Downton Abbey: A New Era
Writer/creator Julian Fellowes and series director Michael Engler managed to make the first Downton Abbey film a surprisingly enjoyable night at the movies. But this time, working with feature director Simon Curtis (My Week with Marilyn, Woman in Gold, Goodbye Christopher Robin), Fellows phones it in. This second feature follows the aristocratic Crawley family and their servants into the late 1920s and centers on their surprise inheritance of a villa in the South of France. Half the characters travel to the continent to attempt to uncover the mystery of why the Marquis de Montmirail would leave his family's summer home to Lady Grantham (Maggie Smith). The other half stays back at Downton while it’s being used by a film crew making a silent picture, right at the point in time when talkies are beginning to take over. The beats are even more predictable than the weakest episodes of the television series. Of course, predictability isn't always the worst thing with light frothy escapist fluff like this, if you enjoy spending time with the characters. But we're really not afforded much time with any of them here.

While photographed in widescreen, this movie is shot, directed, and edited like TV without the luxury of an episodic running time. The film is not allowed any time to breathe, settle into a rhythm, or provide the actors with a chance to do anything more than deliver simplistic information that moves the slight plot forward. Every third or fourth cut in the first act is so jarring it's like the screen keeps poking you in the eye. With the setup so rushed, even the characters who do get screen time end up feeling extraneous. The most impressive aspect of the first film was Fellowes's ability to provide something noteworthy for each member of his large ensemble, but he hasn't bothered this time out.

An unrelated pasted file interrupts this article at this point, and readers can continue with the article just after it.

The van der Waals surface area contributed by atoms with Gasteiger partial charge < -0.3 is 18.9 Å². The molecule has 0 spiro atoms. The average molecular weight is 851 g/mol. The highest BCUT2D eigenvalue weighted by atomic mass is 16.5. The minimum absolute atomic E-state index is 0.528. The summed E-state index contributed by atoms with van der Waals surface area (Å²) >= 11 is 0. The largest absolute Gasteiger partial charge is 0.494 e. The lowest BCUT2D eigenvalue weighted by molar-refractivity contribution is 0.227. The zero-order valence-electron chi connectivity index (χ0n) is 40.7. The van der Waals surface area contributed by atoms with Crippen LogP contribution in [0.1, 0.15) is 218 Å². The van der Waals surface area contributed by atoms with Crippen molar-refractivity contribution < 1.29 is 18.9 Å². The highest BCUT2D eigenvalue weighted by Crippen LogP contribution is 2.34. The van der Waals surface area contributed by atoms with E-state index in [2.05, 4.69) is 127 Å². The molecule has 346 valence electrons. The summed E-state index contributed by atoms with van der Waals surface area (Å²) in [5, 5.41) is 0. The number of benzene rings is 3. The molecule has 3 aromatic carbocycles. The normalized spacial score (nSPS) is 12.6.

It's always frustrating when a filmmaker has clearly shot the first draft of a script—the viewer is left thinking, "couldn't you have asked the writer to do one more pass, to smooth out the rough spots before rolling the cameras?" But Downton Abbey: A New Era is the first film I've seen that plays like a director shot an outline. No scene lasts more than 30 seconds or conveys more than a single piece of narrative information. It's not until we get through what passes for the story and settle in for the final thirty minutes of farewells and happy endings that the movie even qualifies as a pleasant-enough distraction.

Twitter Capsule:
The first Downton film was surprisingly fun and managed a nice sense of closure, this one is about as empty as fluff can get. It's the first film I've seen that plays like a director literally shot an outline.

Directed by Simon Curtis
Produced by Julian Fellowes, Gareth Neame, and Liz Trubridge

Written by Julian Fellowes

With: Hugh Bonneville, Elizabeth McGovern, Maggie Smith, Michelle Dockery, Laura Carmichael, Jim Carter, Phyllis Logan, Nathalie Baye, Samantha Bond, Raquel Cassidy, Jonathan Coy, Brendan Coyle, Hugh Dancy, Kevin Doyl, Michael Fox, Joanne Froggatt, Robert James-Collier, Harry Hadden-Paton, Laura Haddock, Sue Johnston, Allen Leech, Sophie McShera, Tuppence Middleton, Lesley Nicol, Douglas Reith, David Robb, Imelda Staunton, Dominic West, Penelope Wilton, Jonathan Zaccaï, Alex Macqueen, and Charlie Watson

Cinematography: Andrew Dunn
Editing: Adam Recht
Music: John Lunn

Runtime: 125 min
Release Date: 20 May 2022
Aspect Ratio: 2.39 : 1